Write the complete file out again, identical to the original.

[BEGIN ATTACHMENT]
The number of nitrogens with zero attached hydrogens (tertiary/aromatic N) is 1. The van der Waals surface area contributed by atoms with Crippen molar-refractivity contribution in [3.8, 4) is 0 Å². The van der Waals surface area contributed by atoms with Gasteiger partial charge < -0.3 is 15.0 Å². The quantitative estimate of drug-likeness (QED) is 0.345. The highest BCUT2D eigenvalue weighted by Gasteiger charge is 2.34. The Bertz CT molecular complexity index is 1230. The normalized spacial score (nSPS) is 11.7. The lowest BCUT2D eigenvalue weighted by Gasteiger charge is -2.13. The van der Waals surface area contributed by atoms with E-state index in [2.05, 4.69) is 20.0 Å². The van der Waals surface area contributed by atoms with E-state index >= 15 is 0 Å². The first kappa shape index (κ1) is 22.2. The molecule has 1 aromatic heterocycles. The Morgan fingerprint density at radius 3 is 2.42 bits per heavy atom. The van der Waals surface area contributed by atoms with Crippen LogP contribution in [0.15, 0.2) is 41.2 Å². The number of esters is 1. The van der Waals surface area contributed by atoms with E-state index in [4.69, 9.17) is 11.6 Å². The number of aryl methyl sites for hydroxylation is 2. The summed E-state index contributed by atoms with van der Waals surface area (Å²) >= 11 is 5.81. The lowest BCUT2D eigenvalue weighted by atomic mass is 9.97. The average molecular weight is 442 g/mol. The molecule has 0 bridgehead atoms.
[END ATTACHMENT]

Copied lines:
The number of nitrogens with zero attached hydrogens (tertiary/aromatic N) is 1. The van der Waals surface area contributed by atoms with Crippen molar-refractivity contribution in [3.8, 4) is 0 Å². The van der Waals surface area contributed by atoms with Gasteiger partial charge < -0.3 is 15.0 Å². The quantitative estimate of drug-likeness (QED) is 0.345. The highest BCUT2D eigenvalue weighted by Gasteiger charge is 2.34. The Bertz CT molecular complexity index is 1230. The normalized spacial score (nSPS) is 11.7. The lowest BCUT2D eigenvalue weighted by Gasteiger charge is -2.13. The van der Waals surface area contributed by atoms with E-state index in [2.05, 4.69) is 20.0 Å². The van der Waals surface area contributed by atoms with E-state index >= 15 is 0 Å². The first kappa shape index (κ1) is 22.2. The molecule has 1 aromatic heterocycles. The Morgan fingerprint density at radius 3 is 2.42 bits per heavy atom. The van der Waals surface area contributed by atoms with Crippen LogP contribution in [0.15, 0.2) is 41.2 Å². The number of esters is 1. The van der Waals surface area contributed by atoms with E-state index in [4.69, 9.17) is 11.6 Å². The number of aryl methyl sites for hydroxylation is 2. The summed E-state index contributed by atoms with van der Waals surface area (Å²) >= 11 is 5.81. The lowest BCUT2D eigenvalue weighted by atomic mass is 9.97. The average molecular weight is 442 g/mol. The molecule has 0 bridgehead atoms.